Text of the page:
Mason's Elementary Science Labs Evolve into Innovative STEM Learning Center

Mason's Elementary Science Labs Evolve into Innovative STEM Learning Center

Over 25 years ago, the Mason City School District became the first district in Ohio to offer science lab as a special in its elementary schools. Today, those science labs have evolved into Innovative STEM (Science, Technology, Engineering and Math) Learning Centers that are inspiring the next generation of coders, engineers and scientists.


"I love that we get the opportunity to have STEM lab, because I really want to be an engineer when I grow up. I really like to build things and use robotics and I just think that’s really fun. That’s why I love doing STEM labs on Fridays. Every time I walk into STEM lab I am just ready to start because I love doing it!" explained Malia Requejo, a Western Row Elementary third grader, during a presentation to the Mason City School Board about the STEM Learning Centers.


The Centers were supported with a $25,000 grant from the Mason Schools Foundation, and impact more than 2,100 first, second and third graders at the Mason Early Childhood Center and Western Row Elementary during the 2015-2016 school year.


“The STEM Learning Centers started off as a bit of a dream and conversation filled with excitement and enthusiasm. In Mason we want to continue to provide innovative learning experiences for our kids,” said MCS Innovative Learning Officer Jonathan Cooper.


A team of teachers, lead learning coaches, technology team members and district administrators worked collaboratively to build this shared vision of bringing together the organic integration of 21st century learning tools, best in class STEM curriculum, and an innovative approach to the classroom learning community. Providing this type of STEM experience to students during their earliest stages builds a foundation of exploration, autonomy, risk taking, creativity and problem solving.


Each Stem Center is equipped with a combination of tools that support the innovative STEM curriculum, and  include the most updated relevant technology tools to support the learning. In the first year, the centers have been equipped with iPads, Chromebooks, and additional technology in a newly designed innovative learning space.


“It was a very exciting time as we were trying to incorporate more science [with Science Lab] into our classrooms to do experiments, but sometimes the resources just weren’t there. The Stem Centers offer a variety of things for the students to experiment with and provides opportunities for exploration. We were also one of the first elementary schools in the state to be able to put together an elementary STEM lab. It was an innovative approach to try and increase the rigor and the learning that was going on in the classroom,” added MECC principal Melissa Bly.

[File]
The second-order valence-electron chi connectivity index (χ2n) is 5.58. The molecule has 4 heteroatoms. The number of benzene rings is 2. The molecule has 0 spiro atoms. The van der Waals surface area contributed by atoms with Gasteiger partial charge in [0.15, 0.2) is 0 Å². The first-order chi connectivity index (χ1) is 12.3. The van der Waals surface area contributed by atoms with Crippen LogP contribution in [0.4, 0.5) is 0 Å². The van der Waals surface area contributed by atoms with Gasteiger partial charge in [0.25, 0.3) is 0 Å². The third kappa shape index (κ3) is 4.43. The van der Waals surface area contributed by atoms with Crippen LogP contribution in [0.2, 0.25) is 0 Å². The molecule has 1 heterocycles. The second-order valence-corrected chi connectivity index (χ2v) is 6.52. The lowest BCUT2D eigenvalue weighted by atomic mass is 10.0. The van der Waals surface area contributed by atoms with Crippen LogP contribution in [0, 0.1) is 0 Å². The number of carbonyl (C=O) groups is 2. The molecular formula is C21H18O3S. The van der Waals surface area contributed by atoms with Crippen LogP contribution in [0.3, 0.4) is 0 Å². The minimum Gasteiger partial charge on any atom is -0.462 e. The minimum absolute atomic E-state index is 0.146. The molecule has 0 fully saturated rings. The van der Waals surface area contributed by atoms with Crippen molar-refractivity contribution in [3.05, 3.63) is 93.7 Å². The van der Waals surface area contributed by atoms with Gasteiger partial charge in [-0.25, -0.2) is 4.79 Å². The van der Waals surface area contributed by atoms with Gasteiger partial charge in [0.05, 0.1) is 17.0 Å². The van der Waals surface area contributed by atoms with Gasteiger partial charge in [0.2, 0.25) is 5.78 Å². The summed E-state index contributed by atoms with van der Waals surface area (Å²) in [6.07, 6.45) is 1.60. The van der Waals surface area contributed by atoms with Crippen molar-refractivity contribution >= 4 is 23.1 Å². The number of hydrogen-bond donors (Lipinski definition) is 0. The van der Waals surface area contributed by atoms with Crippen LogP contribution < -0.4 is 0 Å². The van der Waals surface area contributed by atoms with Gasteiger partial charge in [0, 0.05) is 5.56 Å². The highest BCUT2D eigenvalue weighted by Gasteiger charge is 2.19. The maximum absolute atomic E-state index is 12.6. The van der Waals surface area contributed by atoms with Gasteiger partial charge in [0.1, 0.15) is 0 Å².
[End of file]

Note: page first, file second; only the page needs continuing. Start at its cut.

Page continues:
The Stem Centers are used daily as part of the students’ schedule. Students enthusiastically anticipate the chance to collaborate and learn in the new learning spaces. Mobile furniture, which allows for easy collaboration between students, combined with wireless devices enable real-time communication, self-guided discovery, and educational resources that extend beyond the classroom.


“I’ve been in the science lab for thirteen years, and I would say in those years I’ve had maybe 90-95 percent engagement, and I thought that was great, but with the STEM centers it is 100 percent engagement. Every single kid is there learning and engaging and talking to each other and collaborating,” said Western Row third grade teacher Karen Vome. “I think the biggest reason is that it’s personalized. The kids are calling the shots and deciding whether they want to do it this way, or do it that way, and they’re invested.”


The STEM experience allows students to apply critical thinking strategies toward solving real world problems. STEM learning not only develops student academic prowess, it also builds leadership and a strong sense of citizenship.


“As our learning standards have changed again, we see a lot more with problem solving, collaborative thinking, and trying to incorporate more of the technology, math and engineering side and that’s what led us to start talking about STEM lab. What we have already seen this year is the opportunity for kids to collaborate and really own their learning,” said Bly.


The district's elementary STEM learning Center teachers, Kim Peters (second grade), Shannon Sterle (first grade) and Vome (third grade) actively encourage their students' families to engage in STEM learning at home, too. Check out the teachers' Twitter: @MCSStem123.  

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